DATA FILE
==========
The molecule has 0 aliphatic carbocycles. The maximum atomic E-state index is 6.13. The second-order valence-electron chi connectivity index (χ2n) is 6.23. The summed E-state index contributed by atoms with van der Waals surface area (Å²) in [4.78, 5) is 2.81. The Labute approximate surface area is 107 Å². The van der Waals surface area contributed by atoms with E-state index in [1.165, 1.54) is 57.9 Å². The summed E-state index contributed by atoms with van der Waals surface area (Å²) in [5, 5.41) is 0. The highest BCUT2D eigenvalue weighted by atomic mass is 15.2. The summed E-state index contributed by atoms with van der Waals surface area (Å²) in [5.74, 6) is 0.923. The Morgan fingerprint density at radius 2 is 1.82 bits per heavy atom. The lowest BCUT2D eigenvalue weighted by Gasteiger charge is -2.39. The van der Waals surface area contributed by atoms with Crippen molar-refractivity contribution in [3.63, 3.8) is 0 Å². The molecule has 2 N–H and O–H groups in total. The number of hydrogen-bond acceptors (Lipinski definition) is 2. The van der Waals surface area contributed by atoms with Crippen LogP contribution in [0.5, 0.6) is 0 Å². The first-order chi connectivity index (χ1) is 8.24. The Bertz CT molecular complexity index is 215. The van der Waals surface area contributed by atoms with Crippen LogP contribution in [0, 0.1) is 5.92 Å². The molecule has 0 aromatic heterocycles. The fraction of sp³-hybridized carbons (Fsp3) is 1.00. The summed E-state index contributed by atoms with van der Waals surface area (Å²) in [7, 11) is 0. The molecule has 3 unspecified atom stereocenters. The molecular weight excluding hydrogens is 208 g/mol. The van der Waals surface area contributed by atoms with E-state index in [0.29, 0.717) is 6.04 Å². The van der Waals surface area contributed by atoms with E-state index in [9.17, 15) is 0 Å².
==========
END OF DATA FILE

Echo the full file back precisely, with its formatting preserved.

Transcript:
The molecule has 0 aliphatic carbocycles. The maximum atomic E-state index is 6.13. The second-order valence-electron chi connectivity index (χ2n) is 6.23. The summed E-state index contributed by atoms with van der Waals surface area (Å²) in [4.78, 5) is 2.81. The Labute approximate surface area is 107 Å². The van der Waals surface area contributed by atoms with E-state index in [1.165, 1.54) is 57.9 Å². The summed E-state index contributed by atoms with van der Waals surface area (Å²) in [5, 5.41) is 0. The highest BCUT2D eigenvalue weighted by atomic mass is 15.2. The summed E-state index contributed by atoms with van der Waals surface area (Å²) in [5.74, 6) is 0.923. The Morgan fingerprint density at radius 2 is 1.82 bits per heavy atom. The lowest BCUT2D eigenvalue weighted by Gasteiger charge is -2.39. The van der Waals surface area contributed by atoms with Crippen molar-refractivity contribution in [3.63, 3.8) is 0 Å². The molecule has 2 N–H and O–H groups in total. The number of hydrogen-bond acceptors (Lipinski definition) is 2. The van der Waals surface area contributed by atoms with Crippen LogP contribution in [0.5, 0.6) is 0 Å². The first-order chi connectivity index (χ1) is 8.24. The Bertz CT molecular complexity index is 215. The van der Waals surface area contributed by atoms with Crippen LogP contribution in [0, 0.1) is 5.92 Å². The molecule has 0 aromatic heterocycles. The fraction of sp³-hybridized carbons (Fsp3) is 1.00. The summed E-state index contributed by atoms with van der Waals surface area (Å²) in [7, 11) is 0. The molecule has 3 unspecified atom stereocenters. The molecular weight excluding hydrogens is 208 g/mol. The van der Waals surface area contributed by atoms with E-state index in [0.29, 0.717) is 6.04 Å². The van der Waals surface area contributed by atoms with E-state index in [9.17, 15) is 0 Å².